Social Government is Oxy-moron-ic: April Fool’s

Apr 2nd, 2015

Government & public service is incapable of being truly social.

April Fool’s?

Not quite.

What does being social really mean, beyond the typical definitions of companionship, community or strata?

To me, it means being authentic. And I think the challenge for governments, particularly public service, is to find authenticity in their social voice.

Authentic is defined as “genuine, real, bona fide, true, veritable”. Throw in “legitimate, lawful, legal, valid”. A tough set of standards to meet.

Everyone’s truth matters. But in a socially driven world, reaching beyond chatter platforms like Facebook, Linkedin, Snapchat or Twitter, to really influence (or at least be heard), authenticity really does matter and make a difference.

Why?

Because authenticity can be seen, felt and heard very quickly. You can’t hide on a social platform because you will be ratted out. Easily.

For example. Social cannot just mean pumping out press releases in 140 characters. Some Canadian departments have moved the yardstick by adding a bit of personality to value-added tweets of a senior official. My gut tells me that these are few and far between. But for the most part, carving out an authentic government/public service social voice is tough. Too many platforms, a risk averse culture, and a shifting landscape of priorities.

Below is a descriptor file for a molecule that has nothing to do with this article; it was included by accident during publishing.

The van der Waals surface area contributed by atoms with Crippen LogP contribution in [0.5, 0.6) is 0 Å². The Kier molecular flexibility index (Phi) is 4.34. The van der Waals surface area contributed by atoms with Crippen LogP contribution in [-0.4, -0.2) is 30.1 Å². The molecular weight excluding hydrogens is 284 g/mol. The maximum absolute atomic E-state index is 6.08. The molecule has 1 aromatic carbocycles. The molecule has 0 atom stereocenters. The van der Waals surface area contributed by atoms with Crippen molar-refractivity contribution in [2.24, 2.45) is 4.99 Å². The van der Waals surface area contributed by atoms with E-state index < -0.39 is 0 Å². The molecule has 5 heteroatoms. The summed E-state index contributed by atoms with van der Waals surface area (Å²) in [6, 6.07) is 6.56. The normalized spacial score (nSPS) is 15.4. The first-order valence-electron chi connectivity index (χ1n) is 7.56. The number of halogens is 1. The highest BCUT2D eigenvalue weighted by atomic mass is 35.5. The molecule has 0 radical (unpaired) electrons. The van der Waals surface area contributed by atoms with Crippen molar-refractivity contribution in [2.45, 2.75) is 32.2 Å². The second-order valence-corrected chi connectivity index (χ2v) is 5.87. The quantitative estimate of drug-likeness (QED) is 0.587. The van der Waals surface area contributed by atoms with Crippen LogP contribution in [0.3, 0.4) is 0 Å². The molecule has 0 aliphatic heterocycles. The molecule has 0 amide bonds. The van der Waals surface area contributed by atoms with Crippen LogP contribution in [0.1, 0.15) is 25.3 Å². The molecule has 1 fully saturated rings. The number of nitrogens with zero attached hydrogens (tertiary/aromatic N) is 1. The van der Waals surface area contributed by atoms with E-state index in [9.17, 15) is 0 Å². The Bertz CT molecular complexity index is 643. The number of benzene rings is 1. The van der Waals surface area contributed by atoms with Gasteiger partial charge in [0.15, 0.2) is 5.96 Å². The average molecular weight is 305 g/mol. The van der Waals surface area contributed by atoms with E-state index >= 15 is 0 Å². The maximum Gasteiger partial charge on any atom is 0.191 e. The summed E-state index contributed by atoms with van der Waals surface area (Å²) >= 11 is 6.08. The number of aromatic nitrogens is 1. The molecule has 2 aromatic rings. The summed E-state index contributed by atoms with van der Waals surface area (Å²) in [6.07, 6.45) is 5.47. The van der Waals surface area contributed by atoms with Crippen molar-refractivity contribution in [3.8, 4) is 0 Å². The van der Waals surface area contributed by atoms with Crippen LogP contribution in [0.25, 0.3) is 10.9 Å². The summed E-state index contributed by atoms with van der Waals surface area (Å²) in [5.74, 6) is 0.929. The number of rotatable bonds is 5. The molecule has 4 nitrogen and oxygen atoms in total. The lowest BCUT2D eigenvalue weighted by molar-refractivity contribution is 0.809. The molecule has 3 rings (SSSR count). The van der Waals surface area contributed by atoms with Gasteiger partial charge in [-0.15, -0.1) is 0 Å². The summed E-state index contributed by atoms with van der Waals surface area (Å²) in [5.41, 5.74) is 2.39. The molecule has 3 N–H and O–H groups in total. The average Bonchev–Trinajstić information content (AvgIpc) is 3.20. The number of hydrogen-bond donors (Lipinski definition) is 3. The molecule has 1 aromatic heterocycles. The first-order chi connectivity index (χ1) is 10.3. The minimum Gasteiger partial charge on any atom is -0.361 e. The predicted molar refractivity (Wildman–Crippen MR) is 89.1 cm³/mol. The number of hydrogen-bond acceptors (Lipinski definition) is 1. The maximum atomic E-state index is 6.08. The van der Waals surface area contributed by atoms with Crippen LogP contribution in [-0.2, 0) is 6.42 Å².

But it can be fixed. With a little imagination, tolerance for human mistakes and recognition that an authentic voice – however imperfect – can cut through the noise to deliver a message to Canadians that can be heard and received.

Because Canadians are themselves imperfect, and actually get it.

So what does an authentic government & public service social voice look like?

First, it’s messy until its becomes clear, refined and defined. And in many ways, that’s its beauty because it speaks to potential depending on the issue. As long as its made clear that it isn’t clear, refined or defined at the beginning. And that requires help from those who care & want to shape the agenda to help make it real.

Second, it demands reconciling the tension between the political with public service neutrality. Finding a singular institutional (departmental or maybe government-wide) relevant voice is tough, and maybe necessary, although I’m on the fence on this.

And frankly, I don’t have an answer for how to do it. Maybe someone else has a view to share.

Finally, it needs relevance to operate. Being connected to the matter at hand. And the connection is to the citizen (and actually to other public servants as well). On platforms that matter to them. Sometimes digital. Sometimes physical and tangible. Where age, gender & geography melt away in a space that shifts seamlessly according to the need of the citizen and the need for the government to be responsive in a customized, sensitive and relevant matter.

Authenticity knows no bounds. And that is its beauty, strength and potential.

Is government incapable of being social?

Maybe.

But I think public service can be.

Chrystia

vision | voice | visuals mine